Switzerland, the Complete Tour

Switzerland, the Complete Tour


In Switzerland you will find historic towns,
raging rivers, snowcapped mountains, scenic lakes, and you can easily get you all around
this lovely country with efficient travels on the excellent Swiss train network. You’ll see the very best of Switzerlandin
this practical travel guide, filled with some of Europe’s most beautiful scenery, including
wild majestic landscapes and charming historic cities, balancing urban adventures with natural
wonders. This tour could easily be done in two weeks
or stretch it out to a more leisurely three weeks, with a carefully-planned itinerary,
as we show in this video guide, presenting the best of Switzerland. We’ll focus on the magnificent Alps mountains,
covered in glaciers, easily reached by cable car and mountain trains, offering breathtaking
vistas in all directions, especially three main groups of mountains in the region of
Titlis, the Jungfrau and Matterhorn. You’ll be immersed in that natural beauty,
with a chance to do some walking on easy mountain trails and time for fun in town. Coming up you’ll see the great cities including
Lucerne, Interlaken with Jungfrau and Shilthorn, Bern, Zermatt, Locarno, Lugano and Zurich. You’ll learn how to navigate their pedestrian
lanes while finding historic monuments, little shops, good restaurants and hotels. Switzerland is a land of many scenic lakes,
so we will enjoy numerous boat rides that give you a different perspective and provide
a relaxing, useful way to reach picturesque waterfront villages. We have created a series of longer movies
about each of these Swiss destinations which you can find in our collection. They go into great detail with many more scenes,
but in this movie we have managed to combine and summarize the adventure in a convenient
package presenting the major highlights. Perhaps later you can enjoy the entire video
series for the ultimate Swiss experience. It’s like a guidebook but with pictures that
move and you don’t have to do any reading. Get started in Lucerne the perfect place for
the ideal first impression of Switzerland. Continuing after a few days to Interlaken
where you can get up into the mountains; a day trip over to Bern, and then a ride down
to the southern portion, to Zermatt surrounded by spectacular peaks. Riding across the tip of Italy into Locarno
in southern Switzerland from there continue north on another scenic train ride to Zürich,
completing the perfect trip. [train noise]
Lucerne, Switzerland is one of the world’s most charming towns, set on a picturesque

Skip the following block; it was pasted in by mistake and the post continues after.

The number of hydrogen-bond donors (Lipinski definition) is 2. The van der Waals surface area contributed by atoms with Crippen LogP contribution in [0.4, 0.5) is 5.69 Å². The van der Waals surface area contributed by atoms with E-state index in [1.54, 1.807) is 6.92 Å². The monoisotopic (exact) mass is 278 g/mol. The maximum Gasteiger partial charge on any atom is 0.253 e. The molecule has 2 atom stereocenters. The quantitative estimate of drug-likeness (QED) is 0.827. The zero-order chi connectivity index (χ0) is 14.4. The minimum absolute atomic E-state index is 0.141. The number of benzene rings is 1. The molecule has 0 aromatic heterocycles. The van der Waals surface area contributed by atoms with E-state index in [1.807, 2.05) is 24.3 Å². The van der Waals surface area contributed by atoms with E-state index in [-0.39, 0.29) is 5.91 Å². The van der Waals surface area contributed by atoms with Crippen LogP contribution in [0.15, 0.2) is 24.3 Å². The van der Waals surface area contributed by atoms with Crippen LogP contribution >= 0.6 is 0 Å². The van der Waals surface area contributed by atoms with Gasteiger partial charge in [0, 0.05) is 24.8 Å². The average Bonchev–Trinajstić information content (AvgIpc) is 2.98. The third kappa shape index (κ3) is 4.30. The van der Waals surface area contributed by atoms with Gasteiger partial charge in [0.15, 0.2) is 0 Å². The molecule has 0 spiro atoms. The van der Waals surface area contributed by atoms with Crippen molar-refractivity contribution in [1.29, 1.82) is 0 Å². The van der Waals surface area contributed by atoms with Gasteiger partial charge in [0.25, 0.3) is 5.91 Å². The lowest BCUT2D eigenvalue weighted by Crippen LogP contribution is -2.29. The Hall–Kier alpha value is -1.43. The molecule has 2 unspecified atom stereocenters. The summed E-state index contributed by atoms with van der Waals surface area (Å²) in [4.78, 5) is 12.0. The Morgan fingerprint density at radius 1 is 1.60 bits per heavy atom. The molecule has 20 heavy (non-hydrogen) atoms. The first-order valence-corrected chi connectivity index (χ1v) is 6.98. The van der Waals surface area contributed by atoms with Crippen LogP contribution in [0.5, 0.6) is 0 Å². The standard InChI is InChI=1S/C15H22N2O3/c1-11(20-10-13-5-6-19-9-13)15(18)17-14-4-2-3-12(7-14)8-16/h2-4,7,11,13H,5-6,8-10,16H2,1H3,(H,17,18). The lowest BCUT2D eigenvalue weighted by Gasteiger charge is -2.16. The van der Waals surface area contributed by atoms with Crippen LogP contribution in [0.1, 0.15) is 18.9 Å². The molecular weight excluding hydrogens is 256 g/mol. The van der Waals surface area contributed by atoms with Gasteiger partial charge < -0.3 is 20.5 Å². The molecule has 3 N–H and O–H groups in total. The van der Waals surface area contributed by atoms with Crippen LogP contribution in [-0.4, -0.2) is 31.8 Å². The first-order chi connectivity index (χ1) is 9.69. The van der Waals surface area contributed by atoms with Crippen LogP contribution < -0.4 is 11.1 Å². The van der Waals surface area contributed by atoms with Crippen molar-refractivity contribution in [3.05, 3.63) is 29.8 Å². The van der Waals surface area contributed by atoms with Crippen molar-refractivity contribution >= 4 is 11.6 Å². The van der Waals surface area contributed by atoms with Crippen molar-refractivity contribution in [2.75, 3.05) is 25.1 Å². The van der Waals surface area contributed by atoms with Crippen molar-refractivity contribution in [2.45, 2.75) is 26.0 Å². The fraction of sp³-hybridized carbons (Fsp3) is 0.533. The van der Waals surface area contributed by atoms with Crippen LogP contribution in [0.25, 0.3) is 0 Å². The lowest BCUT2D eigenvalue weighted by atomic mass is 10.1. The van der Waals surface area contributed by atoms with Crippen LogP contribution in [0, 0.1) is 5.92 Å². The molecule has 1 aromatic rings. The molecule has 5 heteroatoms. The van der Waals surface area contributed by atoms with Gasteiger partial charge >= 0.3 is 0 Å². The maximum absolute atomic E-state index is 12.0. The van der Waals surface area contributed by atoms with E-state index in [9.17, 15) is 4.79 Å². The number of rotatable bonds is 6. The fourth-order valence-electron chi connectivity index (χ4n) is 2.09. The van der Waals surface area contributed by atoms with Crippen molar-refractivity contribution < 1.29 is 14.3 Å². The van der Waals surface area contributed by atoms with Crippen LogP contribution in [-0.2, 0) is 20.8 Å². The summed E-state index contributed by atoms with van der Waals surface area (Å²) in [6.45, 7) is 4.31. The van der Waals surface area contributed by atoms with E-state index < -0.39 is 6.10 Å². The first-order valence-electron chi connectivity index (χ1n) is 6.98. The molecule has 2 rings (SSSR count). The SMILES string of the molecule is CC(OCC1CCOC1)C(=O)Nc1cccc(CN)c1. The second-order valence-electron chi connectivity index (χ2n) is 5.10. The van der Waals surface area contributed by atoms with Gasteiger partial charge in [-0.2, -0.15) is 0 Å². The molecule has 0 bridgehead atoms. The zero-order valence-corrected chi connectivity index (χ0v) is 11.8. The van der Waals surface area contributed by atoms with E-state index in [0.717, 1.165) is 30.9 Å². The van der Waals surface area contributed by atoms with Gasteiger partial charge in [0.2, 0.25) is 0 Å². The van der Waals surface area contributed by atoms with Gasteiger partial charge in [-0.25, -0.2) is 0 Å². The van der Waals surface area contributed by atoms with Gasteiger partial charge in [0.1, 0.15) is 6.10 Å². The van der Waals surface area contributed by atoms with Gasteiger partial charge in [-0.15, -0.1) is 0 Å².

lake surrounded by majestic mountains. They truly have it all, famous for its well-preserved
Old Town consisting of many blocks of very old buildings richly decorated with painted
murals showing village life and hunting scenes from the olden days, making this like an outdoor
art gallery. And all of this is set on a beautiful waterfront
along the shores of Lake Lucerne and the River Reuss. The heart of the Old Town is a pedestrian
zone with wooden bridges and cobblestone lanes and lined with shops and banners and really
a festive wonderful place. The River Reuss is very scenic flowing right
through the middle of town, lots of swans and walkways on both sides. There is a lovely promenade along the River
Reuss. It’s lined with cafes, restaurants and bars. It seems like a big outdoor block party, and
you can get some good food and delicious beer in a lovely outdoor setting. Alongside the river cafe terrace you’ve
also got a whole stretch of covered arcades where the party continues with more restaurants
and bars. You’re going to really enjoy exploring the
small lanes and plazas in Lucerne. While the main shopping lanes will attract
most of your attention, be sure to have a look at the little side lanes as well. They can be a quiet respite from the busier
shopping streets, and there’s usually some outdoor cafe tables and little unique boutiques
for you to explore. The town has lots of souvenir shops, but here,
maybe something like an antique shop, and there’s a bit of a nightclub center on a couple
of these side lanes, where the action goes late into the night. You can easily find a map of Lucerne, perhaps
at your hotel or certainly online, but you don’t need to study it too closely because
you can’t get lost in this small place. The Old Town is surrounded on one side by